Hillary Clinton

WikiLeaks Shows Hillary Clinton Was Against Pot Legalization In 'All Senses Of the Word'

A longtime drug warrior, Clinton has softened her public positions on marijuana. But does she mean it?


Drug warrior or late to the party?
Keith Kissel/Flickr

There isn't much to divine from John Podesta's hacked emails (published earlier this week by WikiLeaks) when it comes to Hillary Clinton's supposed evolution on marijuana legalization.

But in an email circulated among senior Clinton campaign staffers concerned about the content of Clinton's paid corporate speeches and appearances—which includes an 80-page attachment detailing "a lot of policy positions that we should give an extra scrub"—a brief portion of Clinton's Q & A with Xerox CEO Ursula Burns in 2014 shows Clinton's staunch opposition to any form of marijuana legalization:

URSULA BURNS: So long means thumbs up, short means thumbs down; or long means I support, short means I don't. I'm going to start with — I'm going to give you about ten long-shorts.

SECRETARY CLINTON: Even if you could make money on a short, you can't answer short.

URSULA BURNS: You can answer short, but you got to be careful about letting anybody else know that. They will bet against you. So legalization of pot?

SECRETARY CLINTON: Short in all senses of the word. (emphasis added)

That was in March 2014, and even if it's the briefest of exchanges, it says something that the Clinton campaign suspected this message of staunch prohibitionism needed "an extra scrub."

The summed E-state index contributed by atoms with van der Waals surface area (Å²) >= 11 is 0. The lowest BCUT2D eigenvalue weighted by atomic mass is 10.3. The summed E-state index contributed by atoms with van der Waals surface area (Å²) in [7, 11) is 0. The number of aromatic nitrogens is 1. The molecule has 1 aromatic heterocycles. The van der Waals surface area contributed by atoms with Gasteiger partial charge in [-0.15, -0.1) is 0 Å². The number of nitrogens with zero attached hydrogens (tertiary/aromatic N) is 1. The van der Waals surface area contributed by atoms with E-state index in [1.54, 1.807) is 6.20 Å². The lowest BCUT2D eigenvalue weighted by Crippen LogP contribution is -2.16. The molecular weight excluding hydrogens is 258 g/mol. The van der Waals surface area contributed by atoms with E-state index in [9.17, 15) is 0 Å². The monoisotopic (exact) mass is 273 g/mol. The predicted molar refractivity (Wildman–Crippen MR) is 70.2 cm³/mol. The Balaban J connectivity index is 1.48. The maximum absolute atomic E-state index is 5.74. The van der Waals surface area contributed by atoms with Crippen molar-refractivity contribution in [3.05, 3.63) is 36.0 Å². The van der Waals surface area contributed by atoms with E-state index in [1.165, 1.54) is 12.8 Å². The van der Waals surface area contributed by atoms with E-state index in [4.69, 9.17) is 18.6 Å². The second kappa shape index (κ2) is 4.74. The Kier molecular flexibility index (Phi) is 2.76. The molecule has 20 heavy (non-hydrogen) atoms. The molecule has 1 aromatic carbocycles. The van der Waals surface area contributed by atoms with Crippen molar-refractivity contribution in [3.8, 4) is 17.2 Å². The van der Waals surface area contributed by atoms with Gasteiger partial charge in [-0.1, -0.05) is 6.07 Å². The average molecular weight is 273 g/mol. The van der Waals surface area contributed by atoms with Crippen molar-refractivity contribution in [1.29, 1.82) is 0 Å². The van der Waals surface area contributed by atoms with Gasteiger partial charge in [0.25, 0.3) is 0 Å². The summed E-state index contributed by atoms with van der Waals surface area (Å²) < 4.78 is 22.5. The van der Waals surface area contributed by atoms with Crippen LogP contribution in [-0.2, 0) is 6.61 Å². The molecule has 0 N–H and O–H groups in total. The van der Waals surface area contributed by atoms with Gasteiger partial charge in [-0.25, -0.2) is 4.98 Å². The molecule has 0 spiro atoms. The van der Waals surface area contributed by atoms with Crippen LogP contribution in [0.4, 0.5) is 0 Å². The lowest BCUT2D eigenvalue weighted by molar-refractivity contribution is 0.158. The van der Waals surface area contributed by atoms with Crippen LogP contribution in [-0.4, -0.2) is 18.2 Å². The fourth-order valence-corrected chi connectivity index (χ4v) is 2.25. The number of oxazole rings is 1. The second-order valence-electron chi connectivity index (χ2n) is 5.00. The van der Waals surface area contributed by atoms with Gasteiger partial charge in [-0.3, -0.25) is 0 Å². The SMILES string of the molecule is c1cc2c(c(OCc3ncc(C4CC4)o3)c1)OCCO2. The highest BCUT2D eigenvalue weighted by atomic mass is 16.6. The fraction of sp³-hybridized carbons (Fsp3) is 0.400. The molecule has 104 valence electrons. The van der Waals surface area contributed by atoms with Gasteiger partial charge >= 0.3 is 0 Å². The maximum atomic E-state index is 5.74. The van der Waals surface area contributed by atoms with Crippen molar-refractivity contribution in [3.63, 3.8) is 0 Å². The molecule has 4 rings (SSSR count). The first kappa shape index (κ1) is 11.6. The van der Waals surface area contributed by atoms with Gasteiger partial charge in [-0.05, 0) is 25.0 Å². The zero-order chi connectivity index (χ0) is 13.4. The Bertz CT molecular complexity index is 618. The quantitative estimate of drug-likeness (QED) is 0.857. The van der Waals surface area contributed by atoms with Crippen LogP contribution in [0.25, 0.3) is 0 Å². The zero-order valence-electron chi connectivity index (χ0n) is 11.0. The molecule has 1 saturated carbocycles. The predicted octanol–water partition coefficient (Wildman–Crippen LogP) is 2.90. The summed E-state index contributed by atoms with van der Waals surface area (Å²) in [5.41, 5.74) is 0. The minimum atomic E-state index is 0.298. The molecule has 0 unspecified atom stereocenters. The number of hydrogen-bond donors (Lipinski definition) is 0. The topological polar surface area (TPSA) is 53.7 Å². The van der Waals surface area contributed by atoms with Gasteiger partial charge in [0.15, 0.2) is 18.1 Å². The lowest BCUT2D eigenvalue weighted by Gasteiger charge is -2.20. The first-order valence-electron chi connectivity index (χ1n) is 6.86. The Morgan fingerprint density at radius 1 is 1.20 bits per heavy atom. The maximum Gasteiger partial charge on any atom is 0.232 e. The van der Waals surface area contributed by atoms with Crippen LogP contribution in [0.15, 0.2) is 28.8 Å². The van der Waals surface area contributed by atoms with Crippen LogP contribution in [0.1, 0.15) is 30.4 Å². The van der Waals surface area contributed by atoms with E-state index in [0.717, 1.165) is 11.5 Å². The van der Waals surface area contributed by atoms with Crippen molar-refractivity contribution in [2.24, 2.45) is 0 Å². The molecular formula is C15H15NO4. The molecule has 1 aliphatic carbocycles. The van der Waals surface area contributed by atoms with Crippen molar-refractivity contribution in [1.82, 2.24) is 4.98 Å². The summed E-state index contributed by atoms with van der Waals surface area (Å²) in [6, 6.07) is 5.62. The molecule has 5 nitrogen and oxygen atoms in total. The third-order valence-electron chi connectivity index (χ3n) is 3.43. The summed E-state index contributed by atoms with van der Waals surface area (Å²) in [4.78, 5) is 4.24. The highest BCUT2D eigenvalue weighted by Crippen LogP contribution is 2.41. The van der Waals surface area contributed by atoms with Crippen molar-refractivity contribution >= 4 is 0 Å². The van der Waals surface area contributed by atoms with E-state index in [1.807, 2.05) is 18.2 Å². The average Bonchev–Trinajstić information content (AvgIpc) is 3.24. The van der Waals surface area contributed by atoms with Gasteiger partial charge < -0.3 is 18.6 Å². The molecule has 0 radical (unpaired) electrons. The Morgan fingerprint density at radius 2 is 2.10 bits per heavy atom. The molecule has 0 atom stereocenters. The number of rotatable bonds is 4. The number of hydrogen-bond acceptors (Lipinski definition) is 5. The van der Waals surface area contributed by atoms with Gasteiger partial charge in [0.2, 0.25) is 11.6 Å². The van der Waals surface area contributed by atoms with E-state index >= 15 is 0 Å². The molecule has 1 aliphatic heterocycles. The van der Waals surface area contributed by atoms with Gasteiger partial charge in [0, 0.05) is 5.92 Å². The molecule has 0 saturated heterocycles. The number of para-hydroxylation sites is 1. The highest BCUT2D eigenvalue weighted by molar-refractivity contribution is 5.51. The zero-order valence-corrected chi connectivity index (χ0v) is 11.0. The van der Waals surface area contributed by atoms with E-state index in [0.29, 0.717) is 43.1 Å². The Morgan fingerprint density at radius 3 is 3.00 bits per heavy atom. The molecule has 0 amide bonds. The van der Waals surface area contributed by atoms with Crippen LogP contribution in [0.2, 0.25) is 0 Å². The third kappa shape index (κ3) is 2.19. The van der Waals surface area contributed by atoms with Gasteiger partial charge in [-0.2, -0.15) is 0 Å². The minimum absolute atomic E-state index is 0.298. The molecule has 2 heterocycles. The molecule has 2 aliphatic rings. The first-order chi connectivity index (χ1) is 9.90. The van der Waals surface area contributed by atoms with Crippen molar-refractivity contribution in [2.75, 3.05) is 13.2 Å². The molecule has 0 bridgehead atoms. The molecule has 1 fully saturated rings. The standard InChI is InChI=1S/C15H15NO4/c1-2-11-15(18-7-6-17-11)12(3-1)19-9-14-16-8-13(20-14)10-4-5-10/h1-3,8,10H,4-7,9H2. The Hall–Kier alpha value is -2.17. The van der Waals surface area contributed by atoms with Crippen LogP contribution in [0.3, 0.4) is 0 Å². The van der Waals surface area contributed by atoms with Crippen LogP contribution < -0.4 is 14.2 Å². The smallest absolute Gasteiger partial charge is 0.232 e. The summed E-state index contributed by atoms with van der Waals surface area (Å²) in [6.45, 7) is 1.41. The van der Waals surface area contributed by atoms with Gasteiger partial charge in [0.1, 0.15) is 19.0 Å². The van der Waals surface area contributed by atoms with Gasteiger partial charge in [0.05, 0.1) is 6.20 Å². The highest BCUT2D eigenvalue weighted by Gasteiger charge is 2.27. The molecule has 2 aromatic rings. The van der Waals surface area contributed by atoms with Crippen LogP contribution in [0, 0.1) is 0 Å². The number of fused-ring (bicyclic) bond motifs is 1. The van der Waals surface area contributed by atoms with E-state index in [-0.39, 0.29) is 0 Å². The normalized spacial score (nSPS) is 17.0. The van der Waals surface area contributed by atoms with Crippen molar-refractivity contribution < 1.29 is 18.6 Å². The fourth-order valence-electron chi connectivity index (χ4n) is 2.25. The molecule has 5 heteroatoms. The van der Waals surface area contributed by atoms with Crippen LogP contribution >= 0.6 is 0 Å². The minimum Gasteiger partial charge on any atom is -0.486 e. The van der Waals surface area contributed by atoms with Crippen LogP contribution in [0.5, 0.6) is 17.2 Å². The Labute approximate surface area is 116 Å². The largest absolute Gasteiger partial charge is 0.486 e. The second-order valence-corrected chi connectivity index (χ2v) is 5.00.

Clinton was on the record opposing medical marijuana in 2007—she supported "research," but not decriminalization—but just three months after saying she opposed marijuana legalization "in all senses of the word," she said on a CNN town hall that "there should be availability (of marijuana) under appropriate circumstances." She also said she would allow Colorado and Washington—which had just fully legalized recreational use of marijuana for adults—to serve as "laboratories of democracy" and reserved the right to offer her opinion on the subject at an unspecified later date.

Also in 2014, she offered the standard "gateway drug" trope as a defense of prohibition in a KPCC radio interview:

I think the feds should be attuned to the way marijuana is still used as a gateway drug and how the drug cartels from Latin America use marijuana to get footholds in states, so there can't be a total absence of law enforcement, but what I want to see, and I think we should be much more focused on this, is really doing good research so we know what it is we're approving.

The Hillary Clinton running for president in 2016—who had to "evolve" a number of her long-held policies and supposed principles just to make it through her bruising primary battle with Bernie Sanders—now fully supports both medical marijuana and the removal of the drug from the DEA's Schedule I classification.

The question is, which Hillary Clinton should be believed?

The lifelong drug warrior who as recently as 2011 seemed to misunderstand both prohibition and supply-and-demand when she said drug legalization was an impossibility "because there is just too much money in it"? Or the chastened Democratic presidential nominee hoping to energize the youth vote and perhaps even convince some libertarians she can be trusted in her promises regarding criminal justice reform?